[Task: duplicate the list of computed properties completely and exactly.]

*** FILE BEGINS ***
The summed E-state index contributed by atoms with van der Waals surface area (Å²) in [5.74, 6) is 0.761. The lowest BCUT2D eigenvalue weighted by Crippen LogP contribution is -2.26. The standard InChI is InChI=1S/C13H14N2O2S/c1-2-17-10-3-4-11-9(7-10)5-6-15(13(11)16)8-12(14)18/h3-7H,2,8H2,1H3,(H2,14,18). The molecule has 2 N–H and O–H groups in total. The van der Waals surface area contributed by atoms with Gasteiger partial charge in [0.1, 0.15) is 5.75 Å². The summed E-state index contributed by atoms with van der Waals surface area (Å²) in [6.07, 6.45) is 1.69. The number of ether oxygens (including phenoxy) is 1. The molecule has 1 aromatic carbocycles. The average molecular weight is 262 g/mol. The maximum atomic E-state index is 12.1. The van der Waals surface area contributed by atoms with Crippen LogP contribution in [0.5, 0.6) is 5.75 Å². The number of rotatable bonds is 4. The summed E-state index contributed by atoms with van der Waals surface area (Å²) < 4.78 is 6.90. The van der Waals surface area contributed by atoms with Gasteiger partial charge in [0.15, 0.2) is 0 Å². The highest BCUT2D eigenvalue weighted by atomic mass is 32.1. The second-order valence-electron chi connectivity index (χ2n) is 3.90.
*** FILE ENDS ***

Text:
The summed E-state index contributed by atoms with van der Waals surface area (Å²) in [5.74, 6) is 0.761. The lowest BCUT2D eigenvalue weighted by Crippen LogP contribution is -2.26. The standard InChI is InChI=1S/C13H14N2O2S/c1-2-17-10-3-4-11-9(7-10)5-6-15(13(11)16)8-12(14)18/h3-7H,2,8H2,1H3,(H2,14,18). The molecule has 2 N–H and O–H groups in total. The van der Waals surface area contributed by atoms with Gasteiger partial charge in [0.1, 0.15) is 5.75 Å². The summed E-state index contributed by atoms with van der Waals surface area (Å²) in [6.07, 6.45) is 1.69. The number of ether oxygens (including phenoxy) is 1. The molecule has 1 aromatic carbocycles. The average molecular weight is 262 g/mol. The maximum atomic E-state index is 12.1. The van der Waals surface area contributed by atoms with Crippen LogP contribution in [0.5, 0.6) is 5.75 Å². The number of rotatable bonds is 4. The summed E-state index contributed by atoms with van der Waals surface area (Å²) < 4.78 is 6.90. The van der Waals surface area contributed by atoms with Gasteiger partial charge in [0.15, 0.2) is 0 Å². The highest BCUT2D eigenvalue weighted by atomic mass is 32.1. The second-order valence-electron chi connectivity index (χ2n) is 3.90.